2010 Vol. 1, No. 10

News and views
Chemotaxis: new role for Ras revealed
Jianshe Yan, Dale Hereld, Tian Jin
2010, 1(10): 879-880. doi: 10.1007/s13238-010-0119-6
Phosphorylation of Rictor at Thr1135 impairs the Rictor/Cullin-1 complex to ubiquitinate SGK1
Daming Gao, Lixin Wan, Wenyi Wei
2010, 1(10): 881-885. doi: 10.1007/s13238-010-0123-x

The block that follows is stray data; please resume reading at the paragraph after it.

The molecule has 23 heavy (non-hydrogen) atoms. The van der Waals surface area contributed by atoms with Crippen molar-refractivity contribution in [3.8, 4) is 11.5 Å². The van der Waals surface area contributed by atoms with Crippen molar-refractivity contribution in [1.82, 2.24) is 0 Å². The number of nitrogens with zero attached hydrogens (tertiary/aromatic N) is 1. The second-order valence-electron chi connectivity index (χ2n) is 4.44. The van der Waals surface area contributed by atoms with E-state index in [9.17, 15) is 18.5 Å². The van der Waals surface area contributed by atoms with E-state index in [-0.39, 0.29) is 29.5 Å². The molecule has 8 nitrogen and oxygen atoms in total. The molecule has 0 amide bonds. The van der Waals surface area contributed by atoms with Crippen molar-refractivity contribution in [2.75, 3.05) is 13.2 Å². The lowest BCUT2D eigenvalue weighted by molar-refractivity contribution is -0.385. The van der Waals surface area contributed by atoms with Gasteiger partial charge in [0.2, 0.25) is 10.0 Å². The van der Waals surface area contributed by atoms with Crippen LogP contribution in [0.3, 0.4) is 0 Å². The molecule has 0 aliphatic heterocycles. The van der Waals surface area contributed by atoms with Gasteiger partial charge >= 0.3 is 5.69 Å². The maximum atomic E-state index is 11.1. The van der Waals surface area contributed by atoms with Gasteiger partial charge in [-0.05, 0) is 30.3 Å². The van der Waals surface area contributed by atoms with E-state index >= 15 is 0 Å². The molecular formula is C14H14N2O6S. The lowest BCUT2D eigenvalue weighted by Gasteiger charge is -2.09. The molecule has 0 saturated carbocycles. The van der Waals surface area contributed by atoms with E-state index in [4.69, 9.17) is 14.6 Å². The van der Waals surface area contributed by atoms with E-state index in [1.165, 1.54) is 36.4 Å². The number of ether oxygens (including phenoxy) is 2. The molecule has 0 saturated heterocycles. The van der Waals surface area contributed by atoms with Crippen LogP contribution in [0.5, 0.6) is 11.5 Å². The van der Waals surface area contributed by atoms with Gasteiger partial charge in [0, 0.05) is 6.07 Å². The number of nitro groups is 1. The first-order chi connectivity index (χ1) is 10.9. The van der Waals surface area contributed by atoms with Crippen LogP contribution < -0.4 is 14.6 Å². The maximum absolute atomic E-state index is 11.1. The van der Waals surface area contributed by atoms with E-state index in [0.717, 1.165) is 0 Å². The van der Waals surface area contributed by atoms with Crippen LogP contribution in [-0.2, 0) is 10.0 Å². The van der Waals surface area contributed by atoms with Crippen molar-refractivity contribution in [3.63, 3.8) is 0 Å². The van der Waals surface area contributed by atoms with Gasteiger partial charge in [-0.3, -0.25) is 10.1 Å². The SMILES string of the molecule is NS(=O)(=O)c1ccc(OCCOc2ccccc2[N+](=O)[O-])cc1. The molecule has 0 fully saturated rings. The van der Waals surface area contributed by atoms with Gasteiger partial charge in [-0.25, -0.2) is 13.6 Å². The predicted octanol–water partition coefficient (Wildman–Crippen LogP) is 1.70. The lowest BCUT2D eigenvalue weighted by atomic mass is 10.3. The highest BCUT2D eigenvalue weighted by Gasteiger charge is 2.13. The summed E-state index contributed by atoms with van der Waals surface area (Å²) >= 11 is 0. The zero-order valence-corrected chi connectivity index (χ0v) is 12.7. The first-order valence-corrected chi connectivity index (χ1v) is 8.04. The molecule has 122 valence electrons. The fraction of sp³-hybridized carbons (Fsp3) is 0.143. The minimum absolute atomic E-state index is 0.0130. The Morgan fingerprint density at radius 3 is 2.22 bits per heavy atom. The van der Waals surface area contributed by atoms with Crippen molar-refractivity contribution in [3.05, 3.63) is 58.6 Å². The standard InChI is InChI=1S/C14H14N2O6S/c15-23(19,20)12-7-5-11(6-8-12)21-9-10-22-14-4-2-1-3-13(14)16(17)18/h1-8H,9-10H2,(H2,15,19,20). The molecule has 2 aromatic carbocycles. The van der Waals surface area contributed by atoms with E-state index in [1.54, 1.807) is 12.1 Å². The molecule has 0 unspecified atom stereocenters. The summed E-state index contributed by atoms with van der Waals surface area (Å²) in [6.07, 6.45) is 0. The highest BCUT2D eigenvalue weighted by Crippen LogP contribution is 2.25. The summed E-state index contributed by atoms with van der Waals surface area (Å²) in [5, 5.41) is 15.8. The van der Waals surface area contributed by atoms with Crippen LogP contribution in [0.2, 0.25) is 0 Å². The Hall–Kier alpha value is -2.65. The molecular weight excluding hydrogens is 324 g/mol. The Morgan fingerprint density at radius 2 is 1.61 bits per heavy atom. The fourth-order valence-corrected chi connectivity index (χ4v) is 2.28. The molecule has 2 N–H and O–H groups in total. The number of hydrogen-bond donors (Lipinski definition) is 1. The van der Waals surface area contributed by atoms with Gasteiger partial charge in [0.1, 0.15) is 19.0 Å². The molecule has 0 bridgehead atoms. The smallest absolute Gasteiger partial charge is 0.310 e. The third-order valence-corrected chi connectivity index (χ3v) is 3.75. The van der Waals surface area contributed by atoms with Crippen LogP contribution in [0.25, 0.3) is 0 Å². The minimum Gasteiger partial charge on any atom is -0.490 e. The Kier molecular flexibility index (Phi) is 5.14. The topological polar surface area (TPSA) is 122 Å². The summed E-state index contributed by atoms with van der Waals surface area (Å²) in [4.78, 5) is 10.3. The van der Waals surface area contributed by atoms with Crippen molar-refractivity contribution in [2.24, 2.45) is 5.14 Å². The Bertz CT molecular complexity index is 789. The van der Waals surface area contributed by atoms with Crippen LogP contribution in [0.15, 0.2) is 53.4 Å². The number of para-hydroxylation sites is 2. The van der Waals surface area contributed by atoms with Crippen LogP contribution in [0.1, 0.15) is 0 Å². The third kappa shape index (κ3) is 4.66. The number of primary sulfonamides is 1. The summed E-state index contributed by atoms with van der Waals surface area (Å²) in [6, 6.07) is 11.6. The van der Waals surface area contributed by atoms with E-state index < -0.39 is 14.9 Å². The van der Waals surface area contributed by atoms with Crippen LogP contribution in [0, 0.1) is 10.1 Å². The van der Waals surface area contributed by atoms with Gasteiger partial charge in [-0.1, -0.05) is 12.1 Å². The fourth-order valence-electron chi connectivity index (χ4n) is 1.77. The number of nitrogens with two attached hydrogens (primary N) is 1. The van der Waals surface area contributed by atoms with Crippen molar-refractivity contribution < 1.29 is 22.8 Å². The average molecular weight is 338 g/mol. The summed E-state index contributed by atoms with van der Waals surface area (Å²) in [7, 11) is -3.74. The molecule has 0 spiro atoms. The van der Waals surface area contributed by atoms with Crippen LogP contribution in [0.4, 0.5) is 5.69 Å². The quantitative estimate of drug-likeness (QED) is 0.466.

The Rictor/mTOR complex plays a pivotal role in a variety of cellular functions including cellular metabolism, cell proliferation and survival by phosphorylating Akt at Ser473 to fully activate the Akt kinase. However, its upstream regulatory pathways as well as whether it has additional function(s) remain largely unknown. We recently reported that Rictor contains a novel ubiquitin E3 ligase activity by forming a novel complex with Cullin-1, but not with other Cullin family members. Furthermore, we identified SGK1 as its downstream target. Interestingly, Rictor, but not Raptor or mTOR, promotes SGK1 ubiquitination. As a result, SGK1 expression is elevated in Rictor-/- MEFs. We further defined that as a feedback mechanism, Rictor can be phosphorylated by multiple AGC family kinases including Akt, S6K and SGK1. Phosphorylation of Rictor at the Thr1135 site did not affect its kinase activity towards phosphorylating its conventional substrates including Akt and SGK1. On the other hand, it disrupted the interaction between Rictor and Cullin-1. Consequently, T1135E Rictor was defective in promoting SGK1 ubiquitination and destruction. This finding further expands our knowledge of Rictor's function. Furthermore, our work also illustrates that Rictor E3 ligase activity could be governed by specific signaling kinase cascades, and that misregulation of this process might contribute to SGK overexpression which is frequently observed in various types of cancers.